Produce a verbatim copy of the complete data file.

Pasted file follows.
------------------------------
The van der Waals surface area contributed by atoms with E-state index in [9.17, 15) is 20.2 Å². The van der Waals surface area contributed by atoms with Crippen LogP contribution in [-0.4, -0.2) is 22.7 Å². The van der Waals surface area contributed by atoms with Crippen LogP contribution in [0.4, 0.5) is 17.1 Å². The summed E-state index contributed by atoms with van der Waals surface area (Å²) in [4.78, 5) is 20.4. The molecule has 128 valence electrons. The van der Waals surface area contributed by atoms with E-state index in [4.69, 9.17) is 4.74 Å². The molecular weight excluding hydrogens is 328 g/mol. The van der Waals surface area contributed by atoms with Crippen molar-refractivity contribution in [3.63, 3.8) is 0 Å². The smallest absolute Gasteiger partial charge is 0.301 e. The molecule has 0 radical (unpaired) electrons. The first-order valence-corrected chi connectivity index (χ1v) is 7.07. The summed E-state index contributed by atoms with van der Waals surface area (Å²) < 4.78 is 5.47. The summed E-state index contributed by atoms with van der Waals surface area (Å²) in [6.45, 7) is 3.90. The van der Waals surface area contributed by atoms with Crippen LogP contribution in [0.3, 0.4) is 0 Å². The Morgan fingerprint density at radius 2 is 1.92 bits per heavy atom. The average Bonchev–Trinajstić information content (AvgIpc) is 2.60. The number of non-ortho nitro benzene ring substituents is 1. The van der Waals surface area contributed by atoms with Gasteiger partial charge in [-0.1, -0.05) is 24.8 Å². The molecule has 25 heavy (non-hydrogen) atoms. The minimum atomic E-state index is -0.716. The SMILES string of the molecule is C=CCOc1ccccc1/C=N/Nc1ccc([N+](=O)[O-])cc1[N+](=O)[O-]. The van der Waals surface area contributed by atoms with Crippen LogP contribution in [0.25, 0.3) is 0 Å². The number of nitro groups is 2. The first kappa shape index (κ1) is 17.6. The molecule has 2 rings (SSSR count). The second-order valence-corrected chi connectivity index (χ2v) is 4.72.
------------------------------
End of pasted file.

The van der Waals surface area contributed by atoms with E-state index in [9.17, 15) is 20.2 Å². The van der Waals surface area contributed by atoms with Crippen LogP contribution in [-0.4, -0.2) is 22.7 Å². The van der Waals surface area contributed by atoms with Crippen LogP contribution in [0.4, 0.5) is 17.1 Å². The summed E-state index contributed by atoms with van der Waals surface area (Å²) in [4.78, 5) is 20.4. The molecule has 128 valence electrons. The van der Waals surface area contributed by atoms with E-state index in [4.69, 9.17) is 4.74 Å². The molecular weight excluding hydrogens is 328 g/mol. The van der Waals surface area contributed by atoms with Crippen molar-refractivity contribution in [3.63, 3.8) is 0 Å². The smallest absolute Gasteiger partial charge is 0.301 e. The molecule has 0 radical (unpaired) electrons. The first-order valence-corrected chi connectivity index (χ1v) is 7.07. The summed E-state index contributed by atoms with van der Waals surface area (Å²) < 4.78 is 5.47. The summed E-state index contributed by atoms with van der Waals surface area (Å²) in [6.45, 7) is 3.90. The van der Waals surface area contributed by atoms with Crippen LogP contribution in [0.3, 0.4) is 0 Å². The Morgan fingerprint density at radius 2 is 1.92 bits per heavy atom. The average Bonchev–Trinajstić information content (AvgIpc) is 2.60. The number of non-ortho nitro benzene ring substituents is 1. The van der Waals surface area contributed by atoms with Gasteiger partial charge in [-0.1, -0.05) is 24.8 Å². The molecule has 25 heavy (non-hydrogen) atoms. The minimum atomic E-state index is -0.716. The SMILES string of the molecule is C=CCOc1ccccc1/C=N/Nc1ccc([N+](=O)[O-])cc1[N+](=O)[O-]. The van der Waals surface area contributed by atoms with Crippen LogP contribution in [0.25, 0.3) is 0 Å². The number of nitro groups is 2. The first kappa shape index (κ1) is 17.6. The molecule has 2 rings (SSSR count). The second-order valence-corrected chi connectivity index (χ2v) is 4.72.